Human Interest

According to Director of Juvenile Court Services for Yavapai County Scott Maberry, many people express confusion when he brings up the subject of human trafficking in the county.

“You get some people who say, ‘I had no idea that was an issue here,’” Maberry said.

Such ignorance is impossible in the juvenile court system, where Maberry and his peers see the effects of human trafficking first-hand. Hearing about the exploitation of children is a sobering education, as Maberry readily admitted, but it produced positive results in the way of education.

“Nursery Rhymes with Daddies,” a song about fathers talking to their daughters about the dangers of a changing world, was inspired both by Maberry’s own daughters and the children he grew to know in the juvenile court system. Having sang the song in a music therapy session with juveniles in the court system, the staff members of the Juvenile Justice Center felt that the song had the potential to raise awareness.

Thus, the Nursery Rhymes Video project was born: “It’s been our work for the last three months to get this going,” Maberry said, adding that to date every law enforcement agency in Yavapai County has signed declarations of support to educating their communities about the dangers of human trafficking. Individuals and organizations throughout the county have provided their time, money and resources to helping Maberry produce the song and educational music video.

Now, Maberry said, “It’s just grown legs of its own.”

Music production began in December. The first scenes of the video began shooting later that month. More than half the scenes of the video are being shot in Clarkdale, with a culminating scene planned for Saturday, Feb. 20, at the Juvenile Justice Center in Prescott.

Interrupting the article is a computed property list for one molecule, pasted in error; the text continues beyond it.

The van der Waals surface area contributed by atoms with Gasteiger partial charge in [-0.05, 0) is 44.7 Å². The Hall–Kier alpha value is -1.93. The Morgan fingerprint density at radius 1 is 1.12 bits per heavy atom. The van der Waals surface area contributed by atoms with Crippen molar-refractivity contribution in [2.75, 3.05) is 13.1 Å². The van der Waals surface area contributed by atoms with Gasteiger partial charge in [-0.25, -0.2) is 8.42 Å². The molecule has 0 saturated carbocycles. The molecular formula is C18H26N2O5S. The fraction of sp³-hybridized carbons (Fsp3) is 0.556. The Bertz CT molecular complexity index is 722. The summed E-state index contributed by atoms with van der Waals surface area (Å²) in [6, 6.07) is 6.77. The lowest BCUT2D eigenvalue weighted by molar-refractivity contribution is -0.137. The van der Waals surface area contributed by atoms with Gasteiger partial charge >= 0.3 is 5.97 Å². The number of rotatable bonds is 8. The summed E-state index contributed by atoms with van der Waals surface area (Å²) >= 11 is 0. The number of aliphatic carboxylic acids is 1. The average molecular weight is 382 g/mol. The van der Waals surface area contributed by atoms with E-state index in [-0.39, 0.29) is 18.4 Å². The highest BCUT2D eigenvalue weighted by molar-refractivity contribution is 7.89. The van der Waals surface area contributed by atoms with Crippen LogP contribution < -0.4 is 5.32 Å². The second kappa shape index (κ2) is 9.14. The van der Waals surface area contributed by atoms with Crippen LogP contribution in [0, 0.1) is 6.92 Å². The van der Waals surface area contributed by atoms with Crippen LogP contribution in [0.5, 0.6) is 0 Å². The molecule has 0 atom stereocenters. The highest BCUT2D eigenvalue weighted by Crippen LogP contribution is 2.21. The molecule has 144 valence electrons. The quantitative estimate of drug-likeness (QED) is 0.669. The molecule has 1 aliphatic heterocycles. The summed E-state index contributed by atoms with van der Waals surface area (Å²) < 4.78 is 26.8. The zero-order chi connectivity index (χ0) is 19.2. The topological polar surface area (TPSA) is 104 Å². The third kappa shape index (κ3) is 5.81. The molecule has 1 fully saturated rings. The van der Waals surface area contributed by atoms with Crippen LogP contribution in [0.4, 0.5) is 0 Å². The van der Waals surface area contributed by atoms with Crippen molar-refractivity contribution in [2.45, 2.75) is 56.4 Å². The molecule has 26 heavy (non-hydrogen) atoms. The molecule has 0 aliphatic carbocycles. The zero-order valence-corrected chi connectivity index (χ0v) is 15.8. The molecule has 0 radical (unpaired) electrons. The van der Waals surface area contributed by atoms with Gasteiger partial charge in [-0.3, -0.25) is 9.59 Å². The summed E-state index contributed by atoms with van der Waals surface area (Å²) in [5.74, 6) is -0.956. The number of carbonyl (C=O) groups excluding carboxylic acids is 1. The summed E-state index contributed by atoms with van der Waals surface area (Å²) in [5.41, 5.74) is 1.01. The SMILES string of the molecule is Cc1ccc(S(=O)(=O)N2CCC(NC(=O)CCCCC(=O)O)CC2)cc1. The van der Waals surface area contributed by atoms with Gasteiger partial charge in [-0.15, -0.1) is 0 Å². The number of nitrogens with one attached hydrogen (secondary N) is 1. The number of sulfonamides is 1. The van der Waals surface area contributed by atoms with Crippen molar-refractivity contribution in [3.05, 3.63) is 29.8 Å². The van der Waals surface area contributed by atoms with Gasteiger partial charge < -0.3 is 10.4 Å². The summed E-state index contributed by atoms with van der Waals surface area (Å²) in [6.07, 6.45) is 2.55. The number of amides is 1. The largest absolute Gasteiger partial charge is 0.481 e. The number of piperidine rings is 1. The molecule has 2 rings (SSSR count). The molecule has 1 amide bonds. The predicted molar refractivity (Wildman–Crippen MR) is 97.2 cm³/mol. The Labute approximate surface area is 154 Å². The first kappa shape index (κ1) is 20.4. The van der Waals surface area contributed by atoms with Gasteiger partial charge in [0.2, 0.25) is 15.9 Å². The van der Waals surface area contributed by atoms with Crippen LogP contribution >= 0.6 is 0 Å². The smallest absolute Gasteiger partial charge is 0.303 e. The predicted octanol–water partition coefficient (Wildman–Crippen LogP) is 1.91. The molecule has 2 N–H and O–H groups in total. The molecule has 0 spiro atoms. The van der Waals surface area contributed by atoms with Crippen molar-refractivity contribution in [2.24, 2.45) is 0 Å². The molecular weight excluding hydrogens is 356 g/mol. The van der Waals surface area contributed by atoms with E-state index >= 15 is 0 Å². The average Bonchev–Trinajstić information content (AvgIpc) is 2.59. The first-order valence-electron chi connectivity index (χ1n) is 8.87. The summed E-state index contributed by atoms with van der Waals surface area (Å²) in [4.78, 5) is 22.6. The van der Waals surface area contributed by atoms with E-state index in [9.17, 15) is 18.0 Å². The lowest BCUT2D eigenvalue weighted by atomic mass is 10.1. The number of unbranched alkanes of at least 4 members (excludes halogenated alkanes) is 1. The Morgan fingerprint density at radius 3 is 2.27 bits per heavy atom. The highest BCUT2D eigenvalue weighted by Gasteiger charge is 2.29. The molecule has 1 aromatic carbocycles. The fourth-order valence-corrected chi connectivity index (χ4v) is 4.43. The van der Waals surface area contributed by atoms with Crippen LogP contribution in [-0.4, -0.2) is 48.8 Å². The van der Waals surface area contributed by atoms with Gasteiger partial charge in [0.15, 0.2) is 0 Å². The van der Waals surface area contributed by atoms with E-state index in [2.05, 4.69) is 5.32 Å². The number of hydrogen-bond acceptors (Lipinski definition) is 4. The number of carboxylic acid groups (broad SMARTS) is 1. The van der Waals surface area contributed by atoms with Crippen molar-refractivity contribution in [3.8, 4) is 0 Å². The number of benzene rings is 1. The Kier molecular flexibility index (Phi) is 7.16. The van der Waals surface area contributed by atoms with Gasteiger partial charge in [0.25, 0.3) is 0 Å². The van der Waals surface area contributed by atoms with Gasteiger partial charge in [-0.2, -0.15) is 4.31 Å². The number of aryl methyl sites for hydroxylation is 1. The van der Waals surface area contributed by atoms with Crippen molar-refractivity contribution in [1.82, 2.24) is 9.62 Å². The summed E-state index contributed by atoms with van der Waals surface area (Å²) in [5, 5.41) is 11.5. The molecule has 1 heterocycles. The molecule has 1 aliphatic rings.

“While there are numerous forms of human trafficking, the Nursery Rhymes Video will focus on sex trafficking of the youth of our
communities,” Clarkdale Town Manager Gayle Maberry — coincidentally, Scott Maberry’s wife — said in her proclamation to the Town Council Tuesday, Jan. 26. “As word of the project began to gain statewide attention, more and more interest was expressed in getting the music produced and developing a video to assist with public awareness on the issue.

“An incredible team of local professionals and community members has come together around the cause.”

According to Scott Maberry, the first goal is to have the video ready for release in April to coincide with Child Abuse Prevention Month.

The second goal is simply to inspire juveniles in the court system: “Maybe it sparks a career for them or provides some positivity in their lives — that’s the focus.”

Nursery Rhymes Video: The Final Scene
The public is invited to attend the filming Saturday, Feb. 20, at the Juvenile Justice Center, 1100 Prescott Lakes Parkway in Prescott.
According to organizers, “This particular scene will symbolize the community coming together to support victims of human trafficking. We anticipate 300 to 500 community members being part of this scene of the video. Although timing is subject to adjustment, those who do participate will need to plan to be on-scene from approximately 10 a.m. to 4 p.m. Agencies that send representatives to participate in this scene are considered in-kind contributors.”
Visit “Nursery Rhymes Video” on Facebook for more information.

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